The Haxan Cloak, Excavation
Nine micro-symphonies of stark beauty and extraordinary menace
It may be glib to assume that London-based producer Bobby Krlic dwells exclusively on the dark side, but given the evidence it’s hardly unreasonable. His alias references a 1922 Scandinavian docudrama about witchcraft and inquisition, and his 2011 self-titled debut album aligned him with avant-black-metal/doom acts like Mayhem and Sunn O))). And the sleeve of his gloomily titled follow-up depicts a single length of rope coiled into a noose.
However, The Haxan Cloak’s thrillingly dark and chilly aesthetic goes far deeper than the kind of parent-bothering occult primer these details might suggest. There are echoes of Burial’s cavernous dub and Demdike Stare’s haunted techno in Excavation, but its magnificently maleficent, post-dubstep soundscapes have more in common with musique concrete, Expressionist cinema soundtracks and medieval monastic cantos than so-called witch house or drone metal.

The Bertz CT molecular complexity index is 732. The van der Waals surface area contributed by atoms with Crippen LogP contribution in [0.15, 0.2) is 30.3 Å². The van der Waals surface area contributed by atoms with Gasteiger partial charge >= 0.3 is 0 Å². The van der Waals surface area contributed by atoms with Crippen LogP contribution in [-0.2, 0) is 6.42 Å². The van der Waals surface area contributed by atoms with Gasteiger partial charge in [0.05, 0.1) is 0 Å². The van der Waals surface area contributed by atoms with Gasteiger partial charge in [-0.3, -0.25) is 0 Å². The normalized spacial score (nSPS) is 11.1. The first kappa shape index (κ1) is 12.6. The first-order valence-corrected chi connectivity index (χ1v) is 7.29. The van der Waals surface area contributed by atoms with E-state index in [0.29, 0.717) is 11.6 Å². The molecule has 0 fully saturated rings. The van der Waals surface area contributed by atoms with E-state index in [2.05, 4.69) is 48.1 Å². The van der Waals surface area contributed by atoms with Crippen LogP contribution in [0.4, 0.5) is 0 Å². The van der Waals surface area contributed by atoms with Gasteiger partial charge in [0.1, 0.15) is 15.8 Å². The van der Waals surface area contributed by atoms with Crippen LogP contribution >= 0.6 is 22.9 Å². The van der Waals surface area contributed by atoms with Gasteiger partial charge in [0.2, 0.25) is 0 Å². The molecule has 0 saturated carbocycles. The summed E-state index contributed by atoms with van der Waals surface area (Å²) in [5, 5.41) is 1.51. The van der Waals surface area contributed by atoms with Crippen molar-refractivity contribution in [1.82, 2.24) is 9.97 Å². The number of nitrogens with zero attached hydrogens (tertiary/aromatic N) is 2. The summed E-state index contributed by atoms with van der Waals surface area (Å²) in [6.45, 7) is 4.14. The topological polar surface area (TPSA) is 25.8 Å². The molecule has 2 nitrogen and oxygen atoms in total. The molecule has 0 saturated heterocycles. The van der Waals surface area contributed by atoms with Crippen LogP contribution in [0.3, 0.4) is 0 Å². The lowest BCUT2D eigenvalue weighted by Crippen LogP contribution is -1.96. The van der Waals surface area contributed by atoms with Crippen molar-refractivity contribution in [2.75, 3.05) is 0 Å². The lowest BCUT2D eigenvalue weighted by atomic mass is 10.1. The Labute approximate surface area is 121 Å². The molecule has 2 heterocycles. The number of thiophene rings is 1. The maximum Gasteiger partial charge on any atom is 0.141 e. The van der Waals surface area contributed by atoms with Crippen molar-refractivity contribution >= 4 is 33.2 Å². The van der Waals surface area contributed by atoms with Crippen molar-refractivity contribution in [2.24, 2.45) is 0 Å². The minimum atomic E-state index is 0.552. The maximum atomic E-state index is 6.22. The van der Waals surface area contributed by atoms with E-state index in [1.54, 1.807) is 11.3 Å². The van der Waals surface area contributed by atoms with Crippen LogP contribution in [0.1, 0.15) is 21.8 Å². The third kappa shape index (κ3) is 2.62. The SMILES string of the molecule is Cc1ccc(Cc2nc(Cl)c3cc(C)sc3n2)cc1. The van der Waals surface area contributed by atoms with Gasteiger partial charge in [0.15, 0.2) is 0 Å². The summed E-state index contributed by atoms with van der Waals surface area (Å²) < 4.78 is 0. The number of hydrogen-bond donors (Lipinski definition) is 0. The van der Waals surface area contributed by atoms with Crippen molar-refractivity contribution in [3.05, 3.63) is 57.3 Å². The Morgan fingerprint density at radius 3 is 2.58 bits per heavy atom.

Krlic’s sounds are again rooted in acoustics (cello, violin, guitar, vocals) and field recordings, but this time they’ve been heavily processed — magnified, stretched, dissembled, reconstituted and rearranged — to produce nine micro-symphonies of stark beauty and extraordinary menace. Whether suggesting the dull throb of an old nuclear power plant, the spooked echo inside an abandoned iron foundry or the howl of an Arctic wind at a remote scientific station, they evoke a compressed anxiety that seeps into every note, causing the likes of “Dieu” to heave and quiver before it dies away and underlining the fact that despite its title, epic closer “The Drop” is concerned with something rather more ominous than build-and-break patterns.